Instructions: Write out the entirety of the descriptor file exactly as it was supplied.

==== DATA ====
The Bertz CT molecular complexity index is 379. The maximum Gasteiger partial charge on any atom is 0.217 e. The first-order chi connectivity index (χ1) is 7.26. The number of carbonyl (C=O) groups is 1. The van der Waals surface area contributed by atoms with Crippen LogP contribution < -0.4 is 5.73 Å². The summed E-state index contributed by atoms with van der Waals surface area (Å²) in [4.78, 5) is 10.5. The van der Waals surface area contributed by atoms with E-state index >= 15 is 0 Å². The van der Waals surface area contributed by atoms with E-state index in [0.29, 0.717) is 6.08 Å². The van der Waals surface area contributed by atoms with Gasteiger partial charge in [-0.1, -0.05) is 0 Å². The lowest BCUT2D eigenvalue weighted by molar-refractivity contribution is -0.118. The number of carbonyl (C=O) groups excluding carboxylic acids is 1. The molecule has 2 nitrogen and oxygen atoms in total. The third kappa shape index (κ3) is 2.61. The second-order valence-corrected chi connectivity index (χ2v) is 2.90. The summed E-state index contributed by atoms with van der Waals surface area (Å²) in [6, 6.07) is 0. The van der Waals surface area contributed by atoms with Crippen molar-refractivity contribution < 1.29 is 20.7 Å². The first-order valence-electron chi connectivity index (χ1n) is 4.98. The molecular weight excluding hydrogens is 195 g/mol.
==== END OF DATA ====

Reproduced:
The Bertz CT molecular complexity index is 379. The maximum Gasteiger partial charge on any atom is 0.217 e. The first-order chi connectivity index (χ1) is 7.26. The number of carbonyl (C=O) groups is 1. The van der Waals surface area contributed by atoms with Crippen LogP contribution < -0.4 is 5.73 Å². The summed E-state index contributed by atoms with van der Waals surface area (Å²) in [4.78, 5) is 10.5. The van der Waals surface area contributed by atoms with E-state index >= 15 is 0 Å². The van der Waals surface area contributed by atoms with E-state index in [0.29, 0.717) is 6.08 Å². The van der Waals surface area contributed by atoms with Gasteiger partial charge in [-0.1, -0.05) is 0 Å². The lowest BCUT2D eigenvalue weighted by molar-refractivity contribution is -0.118. The number of carbonyl (C=O) groups excluding carboxylic acids is 1. The molecule has 2 nitrogen and oxygen atoms in total. The third kappa shape index (κ3) is 2.61. The second-order valence-corrected chi connectivity index (χ2v) is 2.90. The summed E-state index contributed by atoms with van der Waals surface area (Å²) in [6, 6.07) is 0. The van der Waals surface area contributed by atoms with Crippen molar-refractivity contribution < 1.29 is 20.7 Å². The first-order valence-electron chi connectivity index (χ1n) is 4.98. The molecular weight excluding hydrogens is 195 g/mol.